Same Old, Same Old

The NRC report showed that rebuilding plans have helped many stocks recover when mortality is reduced effectively. Credit: NRC/NAS

It is always interesting but rarely informative to read the often whining editorial opinions that emanate from the nation’s richest fishing port, New Bedford. The recent column, “Don’t take NOAA for an answer” (New Bedford Standard Times, October 28, 2013), is no exception.

Why former Congressman Frank—the reigning political champion for the chronic overfishing that led to the loss of so many groundfishing jobs and fish product in the region—would find anything to “gloat” about from a report that supports fishery management actions in New England that he routinely opposed and that fundamentally blesses a fishery law that he voted against is beyond my ken.

The report, “Evaluating the Effectiveness of Fish Stock Rebuilding Plans in the United States,” was prepared for the National Research Council by an eminent international panel of fisheries experts. It is a good read and an important document. But you have to actually read it, not just grab talking points that suit pre-existing opinions or biases. The report actually reaches none of the conclusions claimed for it by the Standard Times column.

Such as the claim in that same Standard Times column that “the Gloucester fishery [is] almost extinct with people’s homes lost and lives in ruin.” While homes have sadly been lost and lives have been ruined by historic fisheries mismanagement and overfishing, the Gloucester fishery is hardly extinct. In fact, from 1996 when the federal managers finally started to curb overfishing on cod and haddock—and only after a lawsuit—gross revenues in fish and shellfish landed in Gloucester have gone from $33 million to $54 million in
2012 (constant 2010 dollars).  Clearly, more than a few people are making money from fish in Gloucester.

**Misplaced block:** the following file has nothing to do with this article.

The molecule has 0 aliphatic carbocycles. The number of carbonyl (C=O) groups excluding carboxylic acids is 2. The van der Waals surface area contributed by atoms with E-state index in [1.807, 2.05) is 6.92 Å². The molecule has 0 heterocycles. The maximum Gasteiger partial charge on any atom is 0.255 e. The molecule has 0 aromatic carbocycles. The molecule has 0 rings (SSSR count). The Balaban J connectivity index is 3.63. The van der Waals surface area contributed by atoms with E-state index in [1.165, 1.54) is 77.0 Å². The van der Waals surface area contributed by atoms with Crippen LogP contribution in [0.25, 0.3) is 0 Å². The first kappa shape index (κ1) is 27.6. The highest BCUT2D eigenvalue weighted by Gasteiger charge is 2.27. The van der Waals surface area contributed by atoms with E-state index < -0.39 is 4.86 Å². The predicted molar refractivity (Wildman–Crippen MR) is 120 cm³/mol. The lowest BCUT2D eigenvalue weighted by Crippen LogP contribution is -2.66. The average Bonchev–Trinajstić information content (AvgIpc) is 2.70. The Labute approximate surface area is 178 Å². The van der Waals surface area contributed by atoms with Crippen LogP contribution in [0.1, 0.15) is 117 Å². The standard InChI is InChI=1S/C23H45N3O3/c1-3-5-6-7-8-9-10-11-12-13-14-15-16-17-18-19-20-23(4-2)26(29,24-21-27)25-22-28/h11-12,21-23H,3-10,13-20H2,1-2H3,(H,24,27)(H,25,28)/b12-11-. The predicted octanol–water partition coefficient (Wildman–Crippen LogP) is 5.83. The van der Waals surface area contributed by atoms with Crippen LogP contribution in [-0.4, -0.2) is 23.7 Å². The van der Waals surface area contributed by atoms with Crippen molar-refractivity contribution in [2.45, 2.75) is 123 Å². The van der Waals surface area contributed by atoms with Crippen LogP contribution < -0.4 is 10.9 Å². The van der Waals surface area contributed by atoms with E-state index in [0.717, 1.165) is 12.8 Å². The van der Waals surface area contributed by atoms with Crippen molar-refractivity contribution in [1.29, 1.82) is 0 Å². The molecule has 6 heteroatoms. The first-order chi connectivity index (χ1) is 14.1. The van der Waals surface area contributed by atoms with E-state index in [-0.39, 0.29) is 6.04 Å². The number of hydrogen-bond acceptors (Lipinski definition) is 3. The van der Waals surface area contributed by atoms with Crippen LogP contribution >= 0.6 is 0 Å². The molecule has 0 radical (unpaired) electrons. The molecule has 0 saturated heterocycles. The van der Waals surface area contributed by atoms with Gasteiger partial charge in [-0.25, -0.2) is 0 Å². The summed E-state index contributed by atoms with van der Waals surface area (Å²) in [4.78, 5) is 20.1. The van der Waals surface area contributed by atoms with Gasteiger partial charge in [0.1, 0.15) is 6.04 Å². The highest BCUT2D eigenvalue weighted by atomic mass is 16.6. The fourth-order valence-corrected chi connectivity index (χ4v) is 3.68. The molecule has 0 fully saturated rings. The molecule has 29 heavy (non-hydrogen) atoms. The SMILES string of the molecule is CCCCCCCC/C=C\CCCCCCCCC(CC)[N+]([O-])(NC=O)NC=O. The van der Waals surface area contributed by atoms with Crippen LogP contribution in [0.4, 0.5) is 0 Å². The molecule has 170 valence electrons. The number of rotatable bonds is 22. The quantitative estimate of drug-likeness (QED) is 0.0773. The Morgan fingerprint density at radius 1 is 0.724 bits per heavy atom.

Back to the NRC report. There is a great deal of food for thought in the careful recommendations presented by the science panel after its review of U.S. fisheries over the last 20 years but one of the report’s core findings—“that there are only a few stocks for which biomass did not increase when fishing mortality was effectively reduced” (emphasis added)—certainly matches up with our experience in New England, where rebuilding of cod and others was likely delayed by a failure to effectively reduce mortalities until relatively recently.

There are other compelling take-aways in the report for New England’s fisheries. Sea temperature increases and ocean acidification associated with carbon emissions are already altering many aspects of our ocean’s health. Keeping our regional fisheries healthy in the face of these obvious climate impacts will likely require a combination of precautionary resource management actions, improved science and data, consistent funding, and political leadership.

As far as the 10-year rebuilding requirement in Magnuson-Stevens or the use of the mixed stock exception are concerned, the NRC report pointed out various problems—discontinuities—but also benefits associated with having such a specific time frame. The authors also pointed out that most stocks studied rebuilt within 5 to 13 years when overfishing was stopped and when the target mortality rate was quickly achieved.

The analysis of the mixed stock exception focused on the potential problem where a very low value overfished stock was preventing harvest of a high value healthy stock. That is not the problem with mixed stocks in New England where the overfished species at issue are icons in the fishery like cod, haddock and yellowtail flounder. Both of these issues will and should receive scrutiny when the National Standard 1 Guidelines are debated again.

While I get nervous with the report’s proposed answer to the limitations, flaws and uncertainties inherent in existing fishery management models of even more complex and assumption-driven models, the future does require a shift from single-species stock management to ecosystem-based fishery management. Even the report authors refer to these new models candidly as “‘best guesses’ whose performance and skill are uncertain.” But there is no doubt that we need a better way forward. Readers should note the authors’ conclusion: the goal of changing any of the current fishery’s law should be to find “ways of increasing efficiency without weakening the rebuilding mandate.” Maintaining an end to overfishing is a great start towards a healthier ocean and healthier fisheries.


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